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Book Beat – CUNY Podcasts
She’s one of Mexico’s most celebrated writers–a novelist, poet and playwright–and a distinguished lecturer at CUNY’s Macaulay Honors College. Now comes the English translation of Carmen Boullosa’s 18th novel, The Book of Anna. It’s the book she imagines Tolstoy’s Anna Karenina wrote before she committed suicide: an opium-infused feminist fairy tale set against the birth of the Russian Revolution and discovered, still in manuscript form, in the attic of Karenin Palace. “It’s obvious that Tolstoy had problems with women, and I thought if she had had her book [published] her life would have been different,” Boullosa says. “He gave her the book and then he takes it away from her so I wanted to give her the book back.”
We found Boullosa quarantining in her home in Mexico City and had a free-wheeling conversation over Zoom about the book, about writing in these disconnected times and why she really doesn’t like “American Dirt.”
About Carmen Boullosa
About “The Book of Anna”
A conversation between Carmen and her translator, Samantha Schnee
Opening Clip: Carmen Boullosa
In reality I work very professionally to be a madwoman processed by her characters — not in possession, yes in a way, but mainly possessed by the story, the characters, the atmosphere. It’s a delight of a profession to be a writer.
Welcome to CUNY Book Beat. I’m Rick Firstman. Carmen Boullosa is one of Mexico’s most celebrated and prolific writers–and one of CUNY’s literary treasures. She’s the author of 18 novels, 15 collections of poetry, four plays and even a screenplay. Earlier this year, Forbes Mexico named her one of the country’s most vital creative forces. Many of her works have been translated into English and other languages and the newest is “The Book of Anna,” in which Boullosa imagines the opium-induced manuscript Anna Karenina wrote just before her death in Tolstoy’s epic novel. Carmen Boullosa is a distinguished lecturer at Macaulay Honors College and co-host of CUNY TVs Nueva York, a Spanish language show about Latino culture in the city. She joined me from her home in Mexico City, where she has been hunkered down since the pandemic kept her from returning to New York, as she had planned back in March. We talked about her new book, about the writer’s life and about quarantining in Mexico City in the time of Coronavirus. Here’s our conversation.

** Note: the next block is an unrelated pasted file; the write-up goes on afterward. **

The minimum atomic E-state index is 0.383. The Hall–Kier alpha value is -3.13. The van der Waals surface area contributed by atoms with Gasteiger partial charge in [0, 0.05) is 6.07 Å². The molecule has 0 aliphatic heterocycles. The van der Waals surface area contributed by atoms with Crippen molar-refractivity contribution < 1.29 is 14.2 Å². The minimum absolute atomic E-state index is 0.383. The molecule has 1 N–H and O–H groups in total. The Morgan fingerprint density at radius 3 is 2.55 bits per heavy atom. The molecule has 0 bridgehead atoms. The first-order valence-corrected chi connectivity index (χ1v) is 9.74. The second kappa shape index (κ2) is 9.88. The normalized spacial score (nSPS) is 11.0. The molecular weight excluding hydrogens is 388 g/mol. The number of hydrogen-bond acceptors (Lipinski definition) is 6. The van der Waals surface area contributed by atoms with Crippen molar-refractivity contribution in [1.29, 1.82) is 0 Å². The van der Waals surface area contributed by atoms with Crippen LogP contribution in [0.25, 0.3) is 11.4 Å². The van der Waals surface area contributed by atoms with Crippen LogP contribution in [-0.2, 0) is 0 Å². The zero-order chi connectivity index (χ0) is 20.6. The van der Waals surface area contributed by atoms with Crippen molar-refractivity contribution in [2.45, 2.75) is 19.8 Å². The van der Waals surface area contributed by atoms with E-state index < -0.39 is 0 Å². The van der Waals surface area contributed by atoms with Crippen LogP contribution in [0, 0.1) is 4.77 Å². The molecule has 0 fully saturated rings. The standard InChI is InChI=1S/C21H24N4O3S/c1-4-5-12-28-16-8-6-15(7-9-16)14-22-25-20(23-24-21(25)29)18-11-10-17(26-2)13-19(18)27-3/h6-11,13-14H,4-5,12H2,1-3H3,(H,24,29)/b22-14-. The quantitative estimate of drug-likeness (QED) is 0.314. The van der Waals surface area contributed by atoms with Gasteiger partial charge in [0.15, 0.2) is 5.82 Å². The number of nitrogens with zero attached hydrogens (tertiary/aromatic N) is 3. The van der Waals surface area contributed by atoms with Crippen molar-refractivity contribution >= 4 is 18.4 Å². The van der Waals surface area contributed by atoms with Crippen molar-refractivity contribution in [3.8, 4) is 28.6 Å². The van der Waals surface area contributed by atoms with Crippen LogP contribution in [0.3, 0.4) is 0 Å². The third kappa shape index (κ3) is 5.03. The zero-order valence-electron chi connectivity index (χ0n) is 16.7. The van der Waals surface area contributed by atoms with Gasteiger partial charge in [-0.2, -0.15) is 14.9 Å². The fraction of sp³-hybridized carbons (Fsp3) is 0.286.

Carmen, thank you very much for coming on the podcast. You’re down in Mexico City where you grew up.
That’s it. It’s my city. In fact, I have to say this, but this is my, my, my city. I was born in this city. My father was born in this city. The family of my father were born in this city in the early 18th century. And so we’ll be here forever. My mother’s family is from Tabasco, but she arrived to the city when she was seven years old. So it was also her city. All my brothers and sisters were born here. My children were born here. And I arrived to New York City in 2001.
So you went down there expecting to be coming back in March and having a book tour. And so what happened?
Well, we have been here since mid December, since the semester finished where I was teaching that semester at McCauley Honors College.